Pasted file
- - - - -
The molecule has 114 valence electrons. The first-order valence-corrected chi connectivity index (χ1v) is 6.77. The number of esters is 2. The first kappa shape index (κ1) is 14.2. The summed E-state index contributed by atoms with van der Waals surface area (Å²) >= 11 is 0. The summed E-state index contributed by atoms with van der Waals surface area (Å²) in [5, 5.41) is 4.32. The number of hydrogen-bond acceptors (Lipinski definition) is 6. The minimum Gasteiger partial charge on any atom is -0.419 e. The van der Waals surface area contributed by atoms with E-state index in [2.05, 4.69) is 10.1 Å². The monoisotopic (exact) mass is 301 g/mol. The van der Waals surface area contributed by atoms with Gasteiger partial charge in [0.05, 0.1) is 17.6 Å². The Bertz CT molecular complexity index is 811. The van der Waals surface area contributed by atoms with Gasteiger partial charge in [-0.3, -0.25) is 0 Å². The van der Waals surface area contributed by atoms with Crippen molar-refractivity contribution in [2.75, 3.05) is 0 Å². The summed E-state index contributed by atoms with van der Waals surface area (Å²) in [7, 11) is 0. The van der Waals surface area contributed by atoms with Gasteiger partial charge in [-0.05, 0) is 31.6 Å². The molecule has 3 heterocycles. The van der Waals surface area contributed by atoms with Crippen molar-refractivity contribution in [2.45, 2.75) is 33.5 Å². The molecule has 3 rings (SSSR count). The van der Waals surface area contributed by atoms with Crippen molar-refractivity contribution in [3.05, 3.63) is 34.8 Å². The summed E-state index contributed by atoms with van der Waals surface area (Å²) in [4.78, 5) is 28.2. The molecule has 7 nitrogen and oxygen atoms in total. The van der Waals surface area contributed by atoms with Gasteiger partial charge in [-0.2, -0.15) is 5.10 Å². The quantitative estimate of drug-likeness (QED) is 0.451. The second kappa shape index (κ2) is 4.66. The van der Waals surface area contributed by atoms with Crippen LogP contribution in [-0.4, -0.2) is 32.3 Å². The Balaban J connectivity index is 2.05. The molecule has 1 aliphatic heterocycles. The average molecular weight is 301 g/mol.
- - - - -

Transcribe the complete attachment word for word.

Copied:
The molecule has 114 valence electrons. The first-order valence-corrected chi connectivity index (χ1v) is 6.77. The number of esters is 2. The first kappa shape index (κ1) is 14.2. The summed E-state index contributed by atoms with van der Waals surface area (Å²) >= 11 is 0. The summed E-state index contributed by atoms with van der Waals surface area (Å²) in [5, 5.41) is 4.32. The number of hydrogen-bond acceptors (Lipinski definition) is 6. The minimum Gasteiger partial charge on any atom is -0.419 e. The van der Waals surface area contributed by atoms with E-state index in [2.05, 4.69) is 10.1 Å². The monoisotopic (exact) mass is 301 g/mol. The van der Waals surface area contributed by atoms with Gasteiger partial charge in [0.05, 0.1) is 17.6 Å². The Bertz CT molecular complexity index is 811. The van der Waals surface area contributed by atoms with Gasteiger partial charge in [-0.3, -0.25) is 0 Å². The van der Waals surface area contributed by atoms with Crippen molar-refractivity contribution in [2.75, 3.05) is 0 Å². The summed E-state index contributed by atoms with van der Waals surface area (Å²) in [7, 11) is 0. The van der Waals surface area contributed by atoms with Gasteiger partial charge in [-0.05, 0) is 31.6 Å². The molecule has 3 heterocycles. The van der Waals surface area contributed by atoms with Crippen molar-refractivity contribution in [2.45, 2.75) is 33.5 Å². The molecule has 3 rings (SSSR count). The van der Waals surface area contributed by atoms with Crippen molar-refractivity contribution in [3.05, 3.63) is 34.8 Å². The summed E-state index contributed by atoms with van der Waals surface area (Å²) in [4.78, 5) is 28.2. The molecule has 7 nitrogen and oxygen atoms in total. The van der Waals surface area contributed by atoms with Gasteiger partial charge in [-0.2, -0.15) is 5.10 Å². The quantitative estimate of drug-likeness (QED) is 0.451. The second kappa shape index (κ2) is 4.66. The van der Waals surface area contributed by atoms with Crippen LogP contribution in [-0.4, -0.2) is 32.3 Å². The Balaban J connectivity index is 2.05. The molecule has 1 aliphatic heterocycles. The average molecular weight is 301 g/mol.